Sunday 25 September 2022

Neverwhere by Neil Gaiman (HarperCollins) | Review by Douglas J. Ogurek

Strange passageways and treacherous crossings: seminal work of urban fantasy throws an ordinary life into tumult, gives “mind the gap” a new meaning 

Neverwhere, Neil Gaiman’s novelisation of the 1996 miniseries of the same name (also written by him and others), tells the story of Richard Mayhew, an ordinary fellow with a controlling girlfriend. When Mayhew decides to help a young woman named Door evade some pursuers, he gets thrust into London Below, a world of secret passages, talking rats, strange markets, light-emitting wine, and life and death challenges. Examples of the latter range from a wooden plank a thousand feet above rocky ground to an underground river that you do not want to fall into. London Below is a place where climbing out of a sewer will put you on the side of a building or walking through a home’s entry will lead you to a street. 

To navigate this strange world, unlikely hero Mayhew aligns himself with Door, so named for her ability to unlock any kind of door. They join forces with the eccentric Marquis de Carabas and an incredibly skilled female fighter called Hunter. During their quest to find an angel, the quartet will encounter a colourful cast of characters and challenges aplenty… all while dodging assassins Croup and Vandemar. These sadists, who’ve made their home in the cellar of a Victorian hospital, stand out as some of the more eccentric villains in contemporary fantasy. Croup, the brains of the operation, likes to destroy beautiful things, whether they be an ancient piece of art or a person. His righthand man Vandemar, a goon to the highest degree, has a fondness for breaking bones and eating live animals.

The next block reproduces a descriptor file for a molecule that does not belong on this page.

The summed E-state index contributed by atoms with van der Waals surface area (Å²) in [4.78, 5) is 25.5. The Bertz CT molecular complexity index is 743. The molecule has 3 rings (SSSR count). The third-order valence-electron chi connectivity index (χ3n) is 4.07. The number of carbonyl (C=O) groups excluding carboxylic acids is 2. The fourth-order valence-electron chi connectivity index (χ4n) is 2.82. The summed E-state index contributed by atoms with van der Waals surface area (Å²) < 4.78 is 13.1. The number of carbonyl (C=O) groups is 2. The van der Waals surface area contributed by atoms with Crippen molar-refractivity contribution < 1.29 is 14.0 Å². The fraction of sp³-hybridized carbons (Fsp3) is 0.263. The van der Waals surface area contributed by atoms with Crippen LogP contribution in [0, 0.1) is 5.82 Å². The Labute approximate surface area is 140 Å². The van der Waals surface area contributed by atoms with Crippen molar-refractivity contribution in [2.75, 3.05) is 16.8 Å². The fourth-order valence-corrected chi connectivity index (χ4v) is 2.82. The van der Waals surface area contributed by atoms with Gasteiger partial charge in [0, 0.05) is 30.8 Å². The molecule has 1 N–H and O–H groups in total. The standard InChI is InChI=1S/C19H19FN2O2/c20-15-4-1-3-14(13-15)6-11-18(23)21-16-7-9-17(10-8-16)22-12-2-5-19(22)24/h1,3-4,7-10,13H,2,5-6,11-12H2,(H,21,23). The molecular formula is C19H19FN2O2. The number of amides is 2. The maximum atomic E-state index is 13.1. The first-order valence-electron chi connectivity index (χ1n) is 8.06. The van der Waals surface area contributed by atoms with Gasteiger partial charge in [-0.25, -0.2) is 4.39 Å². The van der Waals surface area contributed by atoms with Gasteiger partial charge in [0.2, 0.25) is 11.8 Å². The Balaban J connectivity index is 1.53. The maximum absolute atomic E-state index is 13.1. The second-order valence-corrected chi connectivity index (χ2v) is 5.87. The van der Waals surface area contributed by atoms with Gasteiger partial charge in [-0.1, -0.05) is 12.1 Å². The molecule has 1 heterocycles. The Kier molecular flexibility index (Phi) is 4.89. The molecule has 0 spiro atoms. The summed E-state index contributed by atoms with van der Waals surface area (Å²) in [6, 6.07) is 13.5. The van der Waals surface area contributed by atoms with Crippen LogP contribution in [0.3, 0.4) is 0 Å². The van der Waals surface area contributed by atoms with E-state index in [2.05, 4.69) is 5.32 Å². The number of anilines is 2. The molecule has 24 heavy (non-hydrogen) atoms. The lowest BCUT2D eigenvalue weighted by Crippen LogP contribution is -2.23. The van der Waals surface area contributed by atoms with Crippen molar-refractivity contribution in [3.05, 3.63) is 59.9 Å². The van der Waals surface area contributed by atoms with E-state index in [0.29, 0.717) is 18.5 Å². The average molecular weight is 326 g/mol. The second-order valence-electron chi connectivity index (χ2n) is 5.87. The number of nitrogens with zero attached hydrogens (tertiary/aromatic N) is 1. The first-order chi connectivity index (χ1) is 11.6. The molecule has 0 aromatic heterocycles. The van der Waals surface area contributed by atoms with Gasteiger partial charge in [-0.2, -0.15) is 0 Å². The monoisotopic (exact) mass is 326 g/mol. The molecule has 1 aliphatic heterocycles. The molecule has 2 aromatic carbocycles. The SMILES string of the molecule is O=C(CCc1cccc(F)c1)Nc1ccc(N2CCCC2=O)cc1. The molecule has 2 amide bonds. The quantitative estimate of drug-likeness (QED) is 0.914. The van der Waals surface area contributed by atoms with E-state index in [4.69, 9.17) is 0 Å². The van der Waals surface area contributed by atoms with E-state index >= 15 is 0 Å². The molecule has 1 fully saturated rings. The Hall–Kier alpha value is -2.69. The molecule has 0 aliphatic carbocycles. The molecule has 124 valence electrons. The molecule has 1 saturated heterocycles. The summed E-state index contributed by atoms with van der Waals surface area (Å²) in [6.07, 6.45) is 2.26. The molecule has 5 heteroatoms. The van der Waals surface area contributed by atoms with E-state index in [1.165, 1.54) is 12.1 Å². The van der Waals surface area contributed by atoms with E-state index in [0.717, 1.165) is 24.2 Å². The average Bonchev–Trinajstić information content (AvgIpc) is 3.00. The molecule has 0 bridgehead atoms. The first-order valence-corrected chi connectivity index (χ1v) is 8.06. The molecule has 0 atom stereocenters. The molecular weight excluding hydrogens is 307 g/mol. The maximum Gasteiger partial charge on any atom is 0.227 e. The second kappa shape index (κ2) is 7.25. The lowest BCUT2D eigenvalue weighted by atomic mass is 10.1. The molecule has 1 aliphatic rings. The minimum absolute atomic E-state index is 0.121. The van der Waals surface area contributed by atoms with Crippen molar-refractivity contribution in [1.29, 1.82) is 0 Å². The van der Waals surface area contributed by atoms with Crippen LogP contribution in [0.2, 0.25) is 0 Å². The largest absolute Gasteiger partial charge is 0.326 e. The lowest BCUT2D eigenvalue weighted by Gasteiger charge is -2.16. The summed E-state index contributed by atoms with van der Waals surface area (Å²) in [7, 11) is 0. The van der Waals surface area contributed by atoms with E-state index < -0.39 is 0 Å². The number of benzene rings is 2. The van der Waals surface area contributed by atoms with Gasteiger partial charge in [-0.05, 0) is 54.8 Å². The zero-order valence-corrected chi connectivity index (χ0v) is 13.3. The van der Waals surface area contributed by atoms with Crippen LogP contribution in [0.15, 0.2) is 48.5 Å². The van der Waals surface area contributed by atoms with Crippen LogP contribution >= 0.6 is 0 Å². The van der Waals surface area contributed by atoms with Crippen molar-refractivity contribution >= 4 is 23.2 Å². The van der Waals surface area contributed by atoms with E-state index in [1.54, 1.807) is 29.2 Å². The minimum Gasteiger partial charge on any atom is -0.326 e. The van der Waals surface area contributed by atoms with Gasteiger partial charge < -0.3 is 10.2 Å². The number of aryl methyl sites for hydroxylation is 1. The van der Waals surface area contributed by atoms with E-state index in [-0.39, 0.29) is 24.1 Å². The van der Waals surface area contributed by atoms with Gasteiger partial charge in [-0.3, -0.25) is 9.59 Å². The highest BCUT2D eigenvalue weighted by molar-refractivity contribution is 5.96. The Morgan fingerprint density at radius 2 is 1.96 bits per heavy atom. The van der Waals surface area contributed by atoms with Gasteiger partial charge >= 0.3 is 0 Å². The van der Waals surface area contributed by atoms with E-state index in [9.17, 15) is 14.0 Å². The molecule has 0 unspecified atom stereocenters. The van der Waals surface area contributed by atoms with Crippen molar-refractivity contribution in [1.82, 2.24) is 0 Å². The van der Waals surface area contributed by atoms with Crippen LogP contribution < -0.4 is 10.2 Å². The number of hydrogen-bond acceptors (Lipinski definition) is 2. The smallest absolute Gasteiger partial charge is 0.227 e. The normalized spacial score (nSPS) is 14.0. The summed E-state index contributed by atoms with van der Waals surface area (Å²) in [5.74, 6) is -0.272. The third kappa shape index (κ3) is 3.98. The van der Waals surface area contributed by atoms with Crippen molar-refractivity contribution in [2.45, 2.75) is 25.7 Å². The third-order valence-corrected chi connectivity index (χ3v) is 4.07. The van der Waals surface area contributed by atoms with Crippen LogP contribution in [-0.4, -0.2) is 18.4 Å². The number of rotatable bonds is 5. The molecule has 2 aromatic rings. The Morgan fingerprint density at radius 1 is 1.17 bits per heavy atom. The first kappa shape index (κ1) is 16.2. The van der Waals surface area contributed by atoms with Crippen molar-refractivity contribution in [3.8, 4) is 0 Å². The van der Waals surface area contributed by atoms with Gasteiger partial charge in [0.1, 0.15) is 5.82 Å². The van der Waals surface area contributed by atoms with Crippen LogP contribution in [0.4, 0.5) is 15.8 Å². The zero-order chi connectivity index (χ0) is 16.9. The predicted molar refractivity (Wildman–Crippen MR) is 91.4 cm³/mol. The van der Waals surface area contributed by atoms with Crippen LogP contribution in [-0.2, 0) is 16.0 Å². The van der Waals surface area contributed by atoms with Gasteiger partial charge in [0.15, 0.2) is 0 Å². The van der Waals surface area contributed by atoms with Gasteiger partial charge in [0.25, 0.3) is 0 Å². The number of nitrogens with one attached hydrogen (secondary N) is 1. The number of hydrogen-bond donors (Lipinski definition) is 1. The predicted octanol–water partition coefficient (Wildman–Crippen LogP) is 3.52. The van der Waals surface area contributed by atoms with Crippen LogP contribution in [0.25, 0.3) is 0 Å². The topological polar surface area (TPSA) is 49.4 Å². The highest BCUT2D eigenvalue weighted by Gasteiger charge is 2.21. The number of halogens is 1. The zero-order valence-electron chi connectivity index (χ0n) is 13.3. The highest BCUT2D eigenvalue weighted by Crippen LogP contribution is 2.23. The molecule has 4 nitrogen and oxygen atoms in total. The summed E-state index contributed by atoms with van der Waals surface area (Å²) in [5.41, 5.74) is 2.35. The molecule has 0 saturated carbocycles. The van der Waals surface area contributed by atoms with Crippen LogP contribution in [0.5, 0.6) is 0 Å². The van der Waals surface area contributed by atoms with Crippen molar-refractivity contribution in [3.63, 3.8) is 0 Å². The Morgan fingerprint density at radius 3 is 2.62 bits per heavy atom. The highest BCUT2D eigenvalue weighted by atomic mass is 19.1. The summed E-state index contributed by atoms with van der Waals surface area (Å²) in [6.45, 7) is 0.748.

Gaiman’s London Below has some of the elements of the London we know, but it also diverges in many ways. The market that the heroes visit, for instance, resembles the iconic Harrods, but it’s a “bizarre bazaar” with people selling all kinds of weird products. 

One of the more enchanting characters is the Earl of Earl’s Court. He and his court operate on a train car that appears dark from the outside but is full of life within. The Earl’s elderly guards hit up vending machines for candy bars and Cokes that they drink from expensive chalices. 

Gaiman deserves praise not just for his world-building skills, but also for his ability to create three-dimensional characters – especially his underdog protagonist – that change when confronted with extreme challenges. One of the book’s tensest scenes involves the Black Friars’ three tests: one physical challenge, one riddle and one ordeal. Among the themes that emerge as the Neverwhere characters undergo their tribulations within this strange domain are revenge, betrayal, sacrifice and especially self-respect.—Douglas J. Ogurek****

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